Dec. 2, 2022 – In a nation that suffered more than 107,000 drug overdose deaths in 2021 alone, there are many Greenvilles — places where the powerful opioid fentanyl and other drugs have produced clusters of overdose deaths, or picked off victims one at a time. Here, drugs worked their way inexorably through a group of friends, year after year, for nearly a decade. In one family, loss piled upon tragic loss until almost no one was left.  The deaths shattered families and shook the worldview of parents who believed the drug subculture affected other people’s children. Many are still mystified at how addiction invaded the fortress they had tried to construct from comfortable homes and good schools.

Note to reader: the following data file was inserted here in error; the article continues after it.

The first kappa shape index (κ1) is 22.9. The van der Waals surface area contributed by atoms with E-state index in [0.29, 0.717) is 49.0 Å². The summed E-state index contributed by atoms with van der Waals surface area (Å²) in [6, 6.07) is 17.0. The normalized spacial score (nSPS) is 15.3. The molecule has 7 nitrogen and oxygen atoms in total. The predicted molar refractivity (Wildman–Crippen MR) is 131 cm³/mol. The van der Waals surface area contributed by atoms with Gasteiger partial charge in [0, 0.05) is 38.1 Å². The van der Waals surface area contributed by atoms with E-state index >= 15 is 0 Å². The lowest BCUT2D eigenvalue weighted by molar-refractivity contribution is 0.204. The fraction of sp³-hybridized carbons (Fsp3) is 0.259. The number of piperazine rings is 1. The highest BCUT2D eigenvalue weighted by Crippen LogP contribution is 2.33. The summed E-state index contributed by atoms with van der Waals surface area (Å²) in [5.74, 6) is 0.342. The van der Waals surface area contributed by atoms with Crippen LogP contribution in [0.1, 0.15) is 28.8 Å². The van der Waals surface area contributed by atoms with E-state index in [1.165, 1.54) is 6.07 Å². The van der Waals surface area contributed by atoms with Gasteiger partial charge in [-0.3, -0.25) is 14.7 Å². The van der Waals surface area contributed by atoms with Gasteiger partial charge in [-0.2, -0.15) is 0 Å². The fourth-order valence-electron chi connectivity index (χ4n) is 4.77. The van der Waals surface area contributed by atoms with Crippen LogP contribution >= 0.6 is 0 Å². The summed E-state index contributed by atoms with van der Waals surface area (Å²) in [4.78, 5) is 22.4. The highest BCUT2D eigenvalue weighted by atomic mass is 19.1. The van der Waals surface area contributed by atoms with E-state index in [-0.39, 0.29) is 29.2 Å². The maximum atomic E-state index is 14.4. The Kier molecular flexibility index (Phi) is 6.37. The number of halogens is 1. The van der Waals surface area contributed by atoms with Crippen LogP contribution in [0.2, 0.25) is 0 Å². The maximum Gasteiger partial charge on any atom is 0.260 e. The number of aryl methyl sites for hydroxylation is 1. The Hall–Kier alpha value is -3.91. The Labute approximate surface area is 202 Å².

Some have sought to find meaning in their children’s deaths, urging the community to acknowledge the drug crisis in its midst and take steps to prevent more young people from dying.

“It was getting to the point that we couldn’t ignore it anymore,” said Maria Rodriguez-Cue, whose son, Mingo, died in 2017, at age 22. “You could pretend that this couldn’t happen to you … [but] it could happen to any of us. And it continues to happen.”